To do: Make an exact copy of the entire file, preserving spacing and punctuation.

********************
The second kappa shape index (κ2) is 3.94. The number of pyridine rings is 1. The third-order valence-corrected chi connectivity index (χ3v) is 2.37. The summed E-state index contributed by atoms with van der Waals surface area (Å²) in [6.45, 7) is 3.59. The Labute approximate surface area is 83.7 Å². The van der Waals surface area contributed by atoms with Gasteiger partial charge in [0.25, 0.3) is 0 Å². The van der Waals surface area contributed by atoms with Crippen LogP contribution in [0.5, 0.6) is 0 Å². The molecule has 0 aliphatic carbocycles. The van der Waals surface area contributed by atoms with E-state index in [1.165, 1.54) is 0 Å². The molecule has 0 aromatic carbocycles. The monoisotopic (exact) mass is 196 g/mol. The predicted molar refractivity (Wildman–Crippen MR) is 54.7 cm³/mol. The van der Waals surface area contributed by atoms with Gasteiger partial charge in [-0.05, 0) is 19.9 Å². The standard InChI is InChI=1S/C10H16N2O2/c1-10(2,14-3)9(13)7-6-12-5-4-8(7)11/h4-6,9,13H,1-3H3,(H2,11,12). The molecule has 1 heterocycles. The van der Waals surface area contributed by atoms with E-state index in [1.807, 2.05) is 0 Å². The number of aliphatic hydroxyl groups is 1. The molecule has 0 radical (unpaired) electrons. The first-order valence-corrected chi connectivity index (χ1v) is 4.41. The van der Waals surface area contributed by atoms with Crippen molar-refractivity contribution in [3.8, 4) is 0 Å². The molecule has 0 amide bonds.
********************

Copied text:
The second kappa shape index (κ2) is 3.94. The number of pyridine rings is 1. The third-order valence-corrected chi connectivity index (χ3v) is 2.37. The summed E-state index contributed by atoms with van der Waals surface area (Å²) in [6.45, 7) is 3.59. The Labute approximate surface area is 83.7 Å². The van der Waals surface area contributed by atoms with Gasteiger partial charge in [0.25, 0.3) is 0 Å². The van der Waals surface area contributed by atoms with Crippen LogP contribution in [0.5, 0.6) is 0 Å². The molecule has 0 aliphatic carbocycles. The van der Waals surface area contributed by atoms with E-state index in [1.165, 1.54) is 0 Å². The molecule has 0 aromatic carbocycles. The monoisotopic (exact) mass is 196 g/mol. The predicted molar refractivity (Wildman–Crippen MR) is 54.7 cm³/mol. The van der Waals surface area contributed by atoms with Gasteiger partial charge in [-0.05, 0) is 19.9 Å². The standard InChI is InChI=1S/C10H16N2O2/c1-10(2,14-3)9(13)7-6-12-5-4-8(7)11/h4-6,9,13H,1-3H3,(H2,11,12). The molecule has 1 heterocycles. The van der Waals surface area contributed by atoms with E-state index in [1.807, 2.05) is 0 Å². The number of aliphatic hydroxyl groups is 1. The molecule has 0 radical (unpaired) electrons. The first-order valence-corrected chi connectivity index (χ1v) is 4.41. The van der Waals surface area contributed by atoms with Crippen molar-refractivity contribution in [3.8, 4) is 0 Å². The molecule has 0 amide bonds.